Submitted by Steven Porters on January 8, 2012

Does a lie have to have intent to deceive?

Can a lie simply be not telling the truth or must you intend of deceiving someone? Is deception or motive necessary in it? All of OED’s make reference to deception as a requirement. My Webster’s New World Dictionary also makes repeated references to deceit with one possible exception: “a false statement or action, esp. one made with intent to deceive.” I’m not sure if the especially used there is meant to negate the necessity of motive in the definition or not, considering all of the other definitions requiring it.

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I would say intent is irrelevant for the definition of "lie". Think of so-called "white lie". Suppose your boss gives you a present for your birthday, and he asks, "Do you like it?" If you are polite, you would say "Yes" even if you didn't like it. The "intent" in this case is to be polite or to express your appreciation for the gift.

Many restaurants claim things like "World's best pizza". It's a lie because they have done nothing to prove that they do indeed serve the best pizza in the whole world. Is there an intent to deceive? No, because we all know that claiming something to be "world's best" is a common expression; it is not interpreted literally.

Say, you come home really tired and you are not in a mood to talk to your spouse, so when your spouse asks, "What did you do today?", you reply, "I went to the moon." It's a lie but you have no intent to deceive because it is obvious that you didn't actually go to the moon. The intent is to say, "I don't feel like talking right now," or "Don't ask me boring questions."

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A lie must have intent otherwise is it an error. In your examples, saying yes to the boss's gift is definitely a lie. It is a lie based on a motivation to be polite, but still a lie and intentional deception all the same.

"World's best Pizza" is definitely a lie, and yes, it is intended to deceive the reader into having a falsely grand idea of the quality of the product. Because this type of language is so over-used as to be ineffective, does not absolve it of the motivation to deceive.

"I went to the moon," is definitely a lie and clearly deception because you are avoiding telling the truth. Even a technically true statement, when used to deceive or distract, is still a lie. For example, you catch a child making a mess, you ask, "did you do it?" and they reply, "Mommmy I love you." The statement ouf of context may be true but in this situation it is clearly used as a lie to distract the listener from the mess.

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If there is no difference between a lie and a mistake, then we all lie dozens of times each day. If there is no room for an honest mistake, then the notion of "honesty" loses its practical importance.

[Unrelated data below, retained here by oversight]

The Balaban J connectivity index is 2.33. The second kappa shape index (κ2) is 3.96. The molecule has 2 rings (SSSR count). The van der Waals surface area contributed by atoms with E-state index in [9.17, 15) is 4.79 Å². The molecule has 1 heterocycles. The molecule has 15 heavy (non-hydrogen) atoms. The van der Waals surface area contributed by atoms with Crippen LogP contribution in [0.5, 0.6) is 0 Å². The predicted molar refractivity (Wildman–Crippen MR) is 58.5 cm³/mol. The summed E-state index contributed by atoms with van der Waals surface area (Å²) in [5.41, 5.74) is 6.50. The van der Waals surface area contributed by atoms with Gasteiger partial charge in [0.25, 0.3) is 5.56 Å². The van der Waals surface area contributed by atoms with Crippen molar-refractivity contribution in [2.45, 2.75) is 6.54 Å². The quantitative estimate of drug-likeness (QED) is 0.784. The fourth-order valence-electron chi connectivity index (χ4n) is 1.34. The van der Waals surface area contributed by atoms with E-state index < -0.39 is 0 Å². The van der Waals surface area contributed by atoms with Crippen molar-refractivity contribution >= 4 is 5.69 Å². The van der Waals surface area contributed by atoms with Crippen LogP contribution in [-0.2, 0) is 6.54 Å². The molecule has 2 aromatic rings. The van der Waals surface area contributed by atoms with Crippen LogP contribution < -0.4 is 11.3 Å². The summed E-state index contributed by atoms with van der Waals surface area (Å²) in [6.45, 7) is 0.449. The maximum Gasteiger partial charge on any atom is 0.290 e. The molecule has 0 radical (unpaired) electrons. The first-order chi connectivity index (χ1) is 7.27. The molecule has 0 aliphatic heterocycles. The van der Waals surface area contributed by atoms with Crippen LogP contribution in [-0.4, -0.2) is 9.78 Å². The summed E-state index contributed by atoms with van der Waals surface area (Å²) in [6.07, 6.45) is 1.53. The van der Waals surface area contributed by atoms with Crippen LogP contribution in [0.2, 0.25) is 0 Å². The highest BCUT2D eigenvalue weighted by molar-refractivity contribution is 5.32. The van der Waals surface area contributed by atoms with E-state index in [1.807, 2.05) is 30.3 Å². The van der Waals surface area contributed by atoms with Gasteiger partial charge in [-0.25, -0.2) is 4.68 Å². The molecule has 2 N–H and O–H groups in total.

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If you say something that's not true and you know it's not true, you've told a lie. If you say something that's not true and you don't know it, you've told a falsehood.

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I wholeheartedly agree with most of the points SM makes. However, in reference to the third paragraph of the comment, it seems to me that a statement used to distract or deceive may or may not be a lie. I think the most agreed-upon requisite of a lie is that its perpetrator believes his or her statement to be false. A person who makes a statement he believes to be true would probably not commonly be thought to be lying, even though he may be intentionally distracting someone from learning the facts of a matter. In that light, the child saying "Mommmy I love you." when asked about a mess he was caught making is employing duplicity and deceit, but I don't think he is lying. That is, unless he believes that he does not love his mother. A lie is only one of various forms of deceit.

I think it's helpful that our language helps us minutely differentiate various forms of deception. Widening the usage of "lie" to include any type of deception, whether or not it entails the statement of falsehood, hinders our ability to clearly describe deception in all its forms. (That's not to say that the development of language in any way "cares" what I think is helpful!)

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If one speaks a lie, full of intent, and there is nary a tree about to hear it, is his soul darkened to any notice?

If I speak a lie, again full of intent, and my wife does not hear the words as they are spoken, and smiles delightfully while thanking me for the complement, is the frustration of the failed attempt a sufficient penance?

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